Cocoa Beach: Where Astronauts and Surfers Share Some Sand
Probably the most convenient beach to reach, this five-acre stretch of sand has always been a favorite for space enthusiasts to view space shuttle launches from nearby Cape Canaveral. For the rest of us, it’s a clean and safe environment that has all types of unique boutique surf shops and places to grab some good food. Even the nightlife is exciting in Cocoa Beach, so if your day happens to turn into night while enjoying the water, an option of bars, rock and jazz clubs are just a short walking distance away from the sand. Canaveral Pier, a 900-foot wooden pier that was built in 1963 plays the role of landmark for the beach. At one time, it was a hangout for astronauts but now is more a surfer-dominated atmosphere. There is a 300-space parking lot, picnic areas, restrooms and changing rooms that include outdoor showers and seasonal lifeguards on duty.
Daytona Beach: Drive on the Sand to Find that Perfect Spot
Don’t let the wild stories of college spring break detour you from one of Florida’s most popular beaches, that is unless you actually visit during spring break. The 23 miles of beach are family friendly and offer additional attractions besides the warm waters of the Atlantic Ocean. Beyond the boardwalk and pier, there are an array of beachfront parks and an exciting water park and family entertainment center for the kids to enjoy. Daytona is also a beach that permits vehicles (on about half of the beach stretch) to drive directly onto the sand, making a day on the beach an easier overall experience, especially when it comes to loading and unloading the car. There’s also parasailing, snorkeling, and watercraft opportunities, in addition to food and shopping.
New Smyrna Beach: White Sand and Perfect Surf
Although family friendly, New Smyrna might be a better option for visitors looking for a little bit of more peace and quiet, as the pristine 13 miles of white-sand beach is typically less crowded than other nearby beaches. National surfing championships are held several times a year at nearby Ponce Inlet, north of New Smyrna. The offshore rock ledges at New Smyrna create continual wave breaks and provide fewer undertows, which makes it a surfer’s paradise. Rental shops line the beach with both boogie boards and surfboards. Surrounded by lots of fresh seafood restaurants, New Smyrna is a great place to enjoy some catch of the day after a long day of soaking up the sun and riding the waves. Also nearby, visitors can view wildlife at Merritt Island National Wildlife Refuge, near Kennedy Space Center. And just down the road at Canaveral National Seashore are 57,000-acres of reserve that serve as a refuge for a variety of bird species and the nesting grounds of loggerhead sea turtles.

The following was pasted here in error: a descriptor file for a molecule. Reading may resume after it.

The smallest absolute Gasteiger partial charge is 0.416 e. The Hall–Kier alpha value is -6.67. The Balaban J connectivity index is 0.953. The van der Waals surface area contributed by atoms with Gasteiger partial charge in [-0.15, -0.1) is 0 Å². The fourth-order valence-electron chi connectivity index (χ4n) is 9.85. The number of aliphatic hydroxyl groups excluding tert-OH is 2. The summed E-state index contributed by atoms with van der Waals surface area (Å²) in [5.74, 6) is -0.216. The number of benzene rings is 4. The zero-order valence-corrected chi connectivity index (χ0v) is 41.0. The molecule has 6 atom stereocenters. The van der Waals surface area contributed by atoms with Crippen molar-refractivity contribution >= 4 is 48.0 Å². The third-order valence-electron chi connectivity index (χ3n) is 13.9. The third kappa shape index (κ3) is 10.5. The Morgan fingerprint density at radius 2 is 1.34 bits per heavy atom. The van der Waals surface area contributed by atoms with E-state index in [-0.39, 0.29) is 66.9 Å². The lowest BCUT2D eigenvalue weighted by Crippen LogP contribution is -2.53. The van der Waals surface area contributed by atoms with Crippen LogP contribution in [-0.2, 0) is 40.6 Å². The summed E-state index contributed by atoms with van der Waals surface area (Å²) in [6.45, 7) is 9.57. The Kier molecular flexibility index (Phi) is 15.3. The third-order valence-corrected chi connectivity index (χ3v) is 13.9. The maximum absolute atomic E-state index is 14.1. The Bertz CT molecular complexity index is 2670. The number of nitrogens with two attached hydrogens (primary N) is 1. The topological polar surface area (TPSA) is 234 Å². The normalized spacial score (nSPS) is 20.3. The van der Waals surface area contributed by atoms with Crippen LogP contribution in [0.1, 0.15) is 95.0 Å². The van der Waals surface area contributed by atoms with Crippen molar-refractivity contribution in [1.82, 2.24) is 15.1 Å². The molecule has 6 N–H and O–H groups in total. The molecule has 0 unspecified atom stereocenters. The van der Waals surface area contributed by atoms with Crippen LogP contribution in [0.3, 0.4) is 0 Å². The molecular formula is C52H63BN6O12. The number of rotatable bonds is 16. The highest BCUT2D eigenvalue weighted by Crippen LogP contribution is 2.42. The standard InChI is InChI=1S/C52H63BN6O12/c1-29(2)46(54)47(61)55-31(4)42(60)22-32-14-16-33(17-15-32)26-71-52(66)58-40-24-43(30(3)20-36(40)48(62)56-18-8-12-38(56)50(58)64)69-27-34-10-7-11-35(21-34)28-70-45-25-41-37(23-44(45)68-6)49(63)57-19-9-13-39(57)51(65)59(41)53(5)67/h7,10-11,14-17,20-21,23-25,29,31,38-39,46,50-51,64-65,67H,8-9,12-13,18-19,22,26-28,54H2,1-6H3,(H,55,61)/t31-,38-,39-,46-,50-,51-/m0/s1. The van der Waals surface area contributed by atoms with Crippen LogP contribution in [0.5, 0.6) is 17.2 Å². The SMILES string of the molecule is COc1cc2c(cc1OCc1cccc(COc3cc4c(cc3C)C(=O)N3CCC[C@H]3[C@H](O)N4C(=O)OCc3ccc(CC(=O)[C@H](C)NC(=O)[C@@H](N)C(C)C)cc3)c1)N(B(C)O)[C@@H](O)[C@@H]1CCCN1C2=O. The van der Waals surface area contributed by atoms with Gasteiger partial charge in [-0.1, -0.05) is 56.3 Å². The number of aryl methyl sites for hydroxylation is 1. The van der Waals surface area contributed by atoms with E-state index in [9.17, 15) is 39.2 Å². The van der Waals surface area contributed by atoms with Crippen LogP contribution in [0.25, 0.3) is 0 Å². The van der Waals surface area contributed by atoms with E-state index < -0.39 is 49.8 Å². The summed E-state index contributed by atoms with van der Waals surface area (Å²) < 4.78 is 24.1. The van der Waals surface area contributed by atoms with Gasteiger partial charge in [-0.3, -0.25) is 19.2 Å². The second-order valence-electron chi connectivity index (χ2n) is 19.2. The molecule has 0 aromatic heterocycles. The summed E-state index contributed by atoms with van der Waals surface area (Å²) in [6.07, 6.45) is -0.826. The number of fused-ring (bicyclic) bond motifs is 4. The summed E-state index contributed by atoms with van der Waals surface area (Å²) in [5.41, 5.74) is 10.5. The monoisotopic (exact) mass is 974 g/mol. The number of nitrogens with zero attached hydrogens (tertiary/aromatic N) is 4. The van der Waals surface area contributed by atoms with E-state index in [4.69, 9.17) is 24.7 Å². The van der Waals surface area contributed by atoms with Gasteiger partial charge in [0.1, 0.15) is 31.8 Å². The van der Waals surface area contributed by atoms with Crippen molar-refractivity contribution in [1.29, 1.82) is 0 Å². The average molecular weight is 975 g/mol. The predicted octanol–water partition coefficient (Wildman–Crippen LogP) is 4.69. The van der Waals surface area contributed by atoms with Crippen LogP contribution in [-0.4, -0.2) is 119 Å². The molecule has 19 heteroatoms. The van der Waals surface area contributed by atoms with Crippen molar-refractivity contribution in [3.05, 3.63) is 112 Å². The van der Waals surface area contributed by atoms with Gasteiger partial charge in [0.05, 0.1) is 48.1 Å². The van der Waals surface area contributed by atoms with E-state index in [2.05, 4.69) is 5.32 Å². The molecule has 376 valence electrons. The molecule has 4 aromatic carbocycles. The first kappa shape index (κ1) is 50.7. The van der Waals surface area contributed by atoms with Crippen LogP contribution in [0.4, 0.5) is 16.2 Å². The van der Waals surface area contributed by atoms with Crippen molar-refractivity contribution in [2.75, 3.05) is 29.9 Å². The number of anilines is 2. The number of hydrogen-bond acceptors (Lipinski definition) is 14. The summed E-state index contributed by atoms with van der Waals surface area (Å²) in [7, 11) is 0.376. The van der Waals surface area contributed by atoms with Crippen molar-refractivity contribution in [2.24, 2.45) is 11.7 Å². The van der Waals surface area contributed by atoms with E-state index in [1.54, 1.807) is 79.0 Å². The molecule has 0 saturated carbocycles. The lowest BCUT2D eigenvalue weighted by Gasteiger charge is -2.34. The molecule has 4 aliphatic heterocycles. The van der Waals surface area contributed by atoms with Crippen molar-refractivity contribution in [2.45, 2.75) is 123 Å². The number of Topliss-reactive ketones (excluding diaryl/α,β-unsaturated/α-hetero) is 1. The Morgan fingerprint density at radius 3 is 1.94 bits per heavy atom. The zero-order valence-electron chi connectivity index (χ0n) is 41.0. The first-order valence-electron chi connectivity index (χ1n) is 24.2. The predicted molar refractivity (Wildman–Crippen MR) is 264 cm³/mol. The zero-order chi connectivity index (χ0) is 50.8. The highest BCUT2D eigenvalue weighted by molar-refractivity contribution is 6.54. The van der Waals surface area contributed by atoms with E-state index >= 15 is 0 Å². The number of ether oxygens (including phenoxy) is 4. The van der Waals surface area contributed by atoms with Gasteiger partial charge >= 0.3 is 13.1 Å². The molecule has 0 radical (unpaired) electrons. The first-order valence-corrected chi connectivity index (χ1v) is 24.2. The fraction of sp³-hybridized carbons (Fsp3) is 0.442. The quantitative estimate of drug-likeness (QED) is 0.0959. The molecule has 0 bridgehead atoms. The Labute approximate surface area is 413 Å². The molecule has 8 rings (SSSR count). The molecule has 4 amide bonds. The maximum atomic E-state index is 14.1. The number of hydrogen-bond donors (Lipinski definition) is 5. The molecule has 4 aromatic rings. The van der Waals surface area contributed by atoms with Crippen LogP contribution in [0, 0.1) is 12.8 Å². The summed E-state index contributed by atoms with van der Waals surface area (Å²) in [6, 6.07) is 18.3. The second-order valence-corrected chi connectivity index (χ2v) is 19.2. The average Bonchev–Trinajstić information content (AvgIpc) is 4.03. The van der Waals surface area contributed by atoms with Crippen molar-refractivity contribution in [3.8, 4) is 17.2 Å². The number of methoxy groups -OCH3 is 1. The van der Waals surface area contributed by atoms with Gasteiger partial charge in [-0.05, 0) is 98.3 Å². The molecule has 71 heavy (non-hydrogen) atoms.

Canaveral National Seashore: Not For Rule Breakers, But For Naturalists
For visitors looking for fewer rules to follow, Canaveral National Seashore might not be the place to visit. There are no cars allowed on the beach, like Daytona, no rental shops to rent a boogie board or grab a drink, no big pier parties, surf shops, or even lights. But the 23 miles of pure Florida coastline is there, with pristine beaches of large-grained sand. It’s not typically convenient for those big family picnics, as everything has to be carried several hundred yards from the parking lot to the beach, but the natural beach and soothing shores are still very much worth the extra effort. Parking is free at Canaveral National Seashore but once the limited parking is full, no additional visitors are admitted, so early morning makes for the best arrival time, especially on weekends. Parts of the seashore, which include Playalinda, are inside property owned by NASA and have extra security regulations that need to be followed; additionally those particular stretches are closed during launch preparations as Kennedy Space Center is within close proximity.
Melbourne Beach: Take a Drive Through History
The furthest, but not by much, beach from Orlando is also set alongside the Indian River Lagoon, just a short drive from Cape Canaveral. Melbourne Beach has miles upon miles of beautiful coastline in addition to fishing, snorkeling, and even golf is nearby. The beach is located near Historic Downtown Melbourne, which has all types of shopping and restaurants. Melbourne Beach is also home to many annual festivals such as the Independent Filmmaker’s Festival, Aviation Day, Arts Festival and Oktoberfest. The beach is family friendly and again, less crowded than nearby beaches, and although it’s the furthest, it does provide a history element that the others just cannot. Melbourne Beach was discovered by Spanish explorer, Juan Ponce de Leon in 1513 while searching for gold. The historic town is rich with historical buildings and enough information to satisfy any history buff.
So Orlando truly does have a bit more to offer besides their amazing theme parks! The good news is, the five beaches highlighted above are all within a short drive away from inland Orlando, making your vacation options available to be a bit more expansive than one might typically think, and can include some of what Florida is also pretty famous for; it’s beautiful beaches and coastline.
Main Image Photo Credit: © iStock/REYNALDO BRIGANTTY JR
About the Author: David Duran is a Brooklyn-based luxury, hospitality, culinary, and overall freelance travel writer who contributes to such publications as Fodor’s, Travel + Leisure, Destinations Weddings & Honeymoon, and Caribbean Travel + Life, among others. When not traveling 20-25 days a month for his work, he spends his free time planning more travel! To read some of his work, check out his online portfolio, and follow him on Instagram and Twitter at @mrdavidduran.